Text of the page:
The Hope We Have08/30/2017 Sandy
(an edited version of a New Times online article published on the SA Synod website)
This week’s The Hope we Have conference in Adelaide featured speakers Karina Kreminski and Mike Frost. Their research and experiences demonstrate the nature of authentic evangelism in the Australian context.
Here are five principles:
Love your neighbour – Karina Kreminski talks about this as ‘the art of neighbouring’. Jesus gave everyone a practical plan to live life “love your neighbour as yourself”. This means knowing someone’s name – humanising and seeing people in what can be a dehumanising world. Discovering your neighbour’s names, building genuine friendships, practicing stick-ability – show people you are around for the long haul.
Self-sacrifice – Allowing yourself to receive from others, this often means relinquishing power and control in order to relate to people authentically. Self-sacrifice involves having conversations in order to build relationships with those you would not normally converse with. For Jesus, this was dining with prostitutes, tax collectors and sinners. Non-Christians can be buffered and resistant to hearing the Gospel. It is possible to counter that sense of being buffered by creating space that is safe so people feel comfortable with discussing deeper issues. Find out what people are craving, help people develop the longings within them. The longings that are the real stuff of being human. Things like gratitude, joy, kindness, forgiveness.
Don’t stereotype people negatively
People are yearning for affirmation, not the opposite. People don’t want to be told how ‘not good enough they are’. They are yearning to be valued, taken seriously as a person, as a precious subject of personal love. When people come to know Christ, the first thing they notice is the beauty and kindness of God. It is in the face of such beauty and kindness that sin can then be seen for what it really is, and real change happens as a result – not from guilt but from grace.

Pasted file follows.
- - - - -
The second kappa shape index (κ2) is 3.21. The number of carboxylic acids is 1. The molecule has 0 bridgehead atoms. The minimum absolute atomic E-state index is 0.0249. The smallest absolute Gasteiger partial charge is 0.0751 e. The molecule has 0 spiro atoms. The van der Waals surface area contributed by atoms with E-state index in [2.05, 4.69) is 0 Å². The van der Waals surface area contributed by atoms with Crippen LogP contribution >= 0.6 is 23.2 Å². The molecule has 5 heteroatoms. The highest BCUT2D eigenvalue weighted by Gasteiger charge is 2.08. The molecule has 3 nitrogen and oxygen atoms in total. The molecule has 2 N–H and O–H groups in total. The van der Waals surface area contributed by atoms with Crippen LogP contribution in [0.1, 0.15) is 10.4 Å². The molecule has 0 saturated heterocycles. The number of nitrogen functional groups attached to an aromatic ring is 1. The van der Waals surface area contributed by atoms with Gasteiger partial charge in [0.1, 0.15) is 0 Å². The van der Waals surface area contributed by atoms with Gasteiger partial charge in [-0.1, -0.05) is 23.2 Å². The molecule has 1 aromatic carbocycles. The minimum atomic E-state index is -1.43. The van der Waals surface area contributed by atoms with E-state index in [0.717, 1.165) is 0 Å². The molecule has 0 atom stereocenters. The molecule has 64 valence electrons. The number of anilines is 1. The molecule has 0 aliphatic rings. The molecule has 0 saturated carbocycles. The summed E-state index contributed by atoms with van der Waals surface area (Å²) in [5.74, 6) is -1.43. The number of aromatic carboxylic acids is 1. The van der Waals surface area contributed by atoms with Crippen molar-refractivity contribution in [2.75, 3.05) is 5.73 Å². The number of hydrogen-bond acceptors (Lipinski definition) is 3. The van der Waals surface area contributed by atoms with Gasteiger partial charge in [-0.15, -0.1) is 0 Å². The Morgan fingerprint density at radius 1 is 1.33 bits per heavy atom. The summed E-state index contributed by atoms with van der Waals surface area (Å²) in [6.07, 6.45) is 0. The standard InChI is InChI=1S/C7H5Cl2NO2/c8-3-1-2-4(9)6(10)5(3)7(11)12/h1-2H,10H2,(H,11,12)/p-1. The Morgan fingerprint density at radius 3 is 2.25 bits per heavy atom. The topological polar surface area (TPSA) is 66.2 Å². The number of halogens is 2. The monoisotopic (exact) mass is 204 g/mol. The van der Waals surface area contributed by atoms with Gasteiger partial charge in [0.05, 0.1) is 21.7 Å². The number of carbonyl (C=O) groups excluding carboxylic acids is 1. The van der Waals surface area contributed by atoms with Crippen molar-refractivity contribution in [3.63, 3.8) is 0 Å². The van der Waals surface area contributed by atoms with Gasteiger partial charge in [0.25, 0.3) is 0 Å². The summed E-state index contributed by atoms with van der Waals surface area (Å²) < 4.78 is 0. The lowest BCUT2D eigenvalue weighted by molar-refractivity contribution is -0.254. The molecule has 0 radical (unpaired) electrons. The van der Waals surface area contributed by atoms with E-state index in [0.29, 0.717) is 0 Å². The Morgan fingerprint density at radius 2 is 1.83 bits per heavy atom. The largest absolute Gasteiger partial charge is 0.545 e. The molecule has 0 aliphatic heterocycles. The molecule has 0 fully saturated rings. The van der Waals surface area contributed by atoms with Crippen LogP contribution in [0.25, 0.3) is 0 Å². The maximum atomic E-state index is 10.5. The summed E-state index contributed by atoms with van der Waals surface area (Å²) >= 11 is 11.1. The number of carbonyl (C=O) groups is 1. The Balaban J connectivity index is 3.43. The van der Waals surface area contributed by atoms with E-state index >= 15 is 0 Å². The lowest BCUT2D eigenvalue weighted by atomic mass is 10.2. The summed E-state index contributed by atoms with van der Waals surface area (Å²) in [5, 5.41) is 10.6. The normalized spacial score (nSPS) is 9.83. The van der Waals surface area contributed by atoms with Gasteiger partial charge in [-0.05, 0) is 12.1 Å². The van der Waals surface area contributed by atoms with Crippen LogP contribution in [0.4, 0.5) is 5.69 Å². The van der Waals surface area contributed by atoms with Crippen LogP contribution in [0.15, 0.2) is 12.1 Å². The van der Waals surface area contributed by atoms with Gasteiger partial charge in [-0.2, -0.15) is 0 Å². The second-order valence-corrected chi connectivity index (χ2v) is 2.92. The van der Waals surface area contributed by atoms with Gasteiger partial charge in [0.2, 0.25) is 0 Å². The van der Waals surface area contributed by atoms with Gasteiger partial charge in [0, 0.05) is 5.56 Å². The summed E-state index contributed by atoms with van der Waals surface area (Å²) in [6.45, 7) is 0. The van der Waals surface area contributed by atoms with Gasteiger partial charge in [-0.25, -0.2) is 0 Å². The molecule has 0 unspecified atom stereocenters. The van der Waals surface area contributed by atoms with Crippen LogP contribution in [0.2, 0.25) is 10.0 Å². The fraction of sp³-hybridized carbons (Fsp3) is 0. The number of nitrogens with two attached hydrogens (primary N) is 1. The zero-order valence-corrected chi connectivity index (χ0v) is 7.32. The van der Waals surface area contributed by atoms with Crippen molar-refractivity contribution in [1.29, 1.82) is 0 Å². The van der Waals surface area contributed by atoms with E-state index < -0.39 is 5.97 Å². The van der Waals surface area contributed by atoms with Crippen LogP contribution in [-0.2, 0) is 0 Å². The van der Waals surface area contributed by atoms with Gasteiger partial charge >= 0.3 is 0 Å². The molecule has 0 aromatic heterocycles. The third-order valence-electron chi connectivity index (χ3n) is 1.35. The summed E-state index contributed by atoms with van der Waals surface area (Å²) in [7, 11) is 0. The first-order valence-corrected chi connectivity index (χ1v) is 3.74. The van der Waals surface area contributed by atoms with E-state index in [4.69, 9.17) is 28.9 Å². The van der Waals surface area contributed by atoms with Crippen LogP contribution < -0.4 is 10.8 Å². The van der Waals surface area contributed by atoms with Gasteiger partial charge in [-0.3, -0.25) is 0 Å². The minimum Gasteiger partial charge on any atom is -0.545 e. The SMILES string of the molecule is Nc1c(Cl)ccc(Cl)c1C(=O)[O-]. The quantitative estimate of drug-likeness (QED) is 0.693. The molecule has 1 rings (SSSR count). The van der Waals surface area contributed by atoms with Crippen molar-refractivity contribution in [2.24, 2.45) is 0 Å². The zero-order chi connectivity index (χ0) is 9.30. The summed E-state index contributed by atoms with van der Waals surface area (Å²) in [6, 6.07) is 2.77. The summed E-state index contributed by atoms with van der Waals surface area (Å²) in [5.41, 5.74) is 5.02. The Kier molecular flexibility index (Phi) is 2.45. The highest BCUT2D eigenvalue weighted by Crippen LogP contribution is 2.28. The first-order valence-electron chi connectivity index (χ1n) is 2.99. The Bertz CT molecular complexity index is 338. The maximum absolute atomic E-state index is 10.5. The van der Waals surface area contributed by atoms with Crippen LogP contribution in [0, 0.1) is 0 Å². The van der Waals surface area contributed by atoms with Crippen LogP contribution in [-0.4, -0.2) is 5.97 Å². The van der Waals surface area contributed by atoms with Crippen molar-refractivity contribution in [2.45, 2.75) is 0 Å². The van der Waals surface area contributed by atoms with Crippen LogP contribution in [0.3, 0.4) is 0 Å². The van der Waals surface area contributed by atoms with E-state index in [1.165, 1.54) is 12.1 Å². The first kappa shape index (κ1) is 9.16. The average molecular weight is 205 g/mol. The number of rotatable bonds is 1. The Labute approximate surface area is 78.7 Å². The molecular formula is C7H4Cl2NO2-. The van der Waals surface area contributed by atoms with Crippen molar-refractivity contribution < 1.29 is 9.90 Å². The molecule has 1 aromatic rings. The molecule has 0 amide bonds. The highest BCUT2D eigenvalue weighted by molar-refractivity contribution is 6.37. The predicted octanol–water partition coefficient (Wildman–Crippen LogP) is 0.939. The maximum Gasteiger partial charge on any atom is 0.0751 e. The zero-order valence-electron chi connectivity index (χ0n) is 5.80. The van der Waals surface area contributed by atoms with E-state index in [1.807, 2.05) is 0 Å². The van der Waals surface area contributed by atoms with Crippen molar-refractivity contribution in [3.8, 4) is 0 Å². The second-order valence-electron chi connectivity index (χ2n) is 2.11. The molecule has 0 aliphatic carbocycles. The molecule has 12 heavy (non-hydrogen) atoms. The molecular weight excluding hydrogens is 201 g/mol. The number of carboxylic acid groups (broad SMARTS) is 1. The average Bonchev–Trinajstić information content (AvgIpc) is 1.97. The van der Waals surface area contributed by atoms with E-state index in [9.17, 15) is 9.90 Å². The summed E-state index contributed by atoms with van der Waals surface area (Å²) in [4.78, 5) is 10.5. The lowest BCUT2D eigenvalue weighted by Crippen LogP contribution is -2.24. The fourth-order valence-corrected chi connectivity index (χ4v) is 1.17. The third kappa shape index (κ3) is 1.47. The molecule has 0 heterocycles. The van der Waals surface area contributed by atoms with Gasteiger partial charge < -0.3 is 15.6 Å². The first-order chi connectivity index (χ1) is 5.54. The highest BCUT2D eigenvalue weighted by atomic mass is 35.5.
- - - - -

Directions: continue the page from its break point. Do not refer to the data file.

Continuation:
Bless others – Mike Frost gathers with a group of Jesus followers in Manly, Sydney each week. They call themselves ‘Small Boat, Big Sea’. One of their weekly actions is to bless 3 people each week and to eat with 3 people each week. Mike says these actions of generosity exemplify good community and spark a cycle of giving and generosity by the receiver which is also deeply and progressively transformative to the giver.
Look for the overlap – Mike encourages 3Story evangelism. 3Story is made up of ‘My Story’, ‘Your Story’ and ‘God’s Story’. My Story is how God has transformed us. That is, how is God shaping and transforming our lives. Your Story involves active listening. Listening to the stories of others and pointing out how there is a mutuality and respect between My Story, Your Story and God’s Story that can be accentuated. God’s Story refers to what God is doing in the world. The overlap refers to the space in the middle of the three stories. How does God’s Story shape Your Story after hearing My Story? More on 3Story can be downloaded here.
Karina Kreminski is releasing a book in late October, titled: Urban Spirituality:embodying God’s Mission in the Neighbourhood. She also has a blog post which can be followed here. Mike Frost has written several books and also has a website and blog which can be viewed here.Uncategorized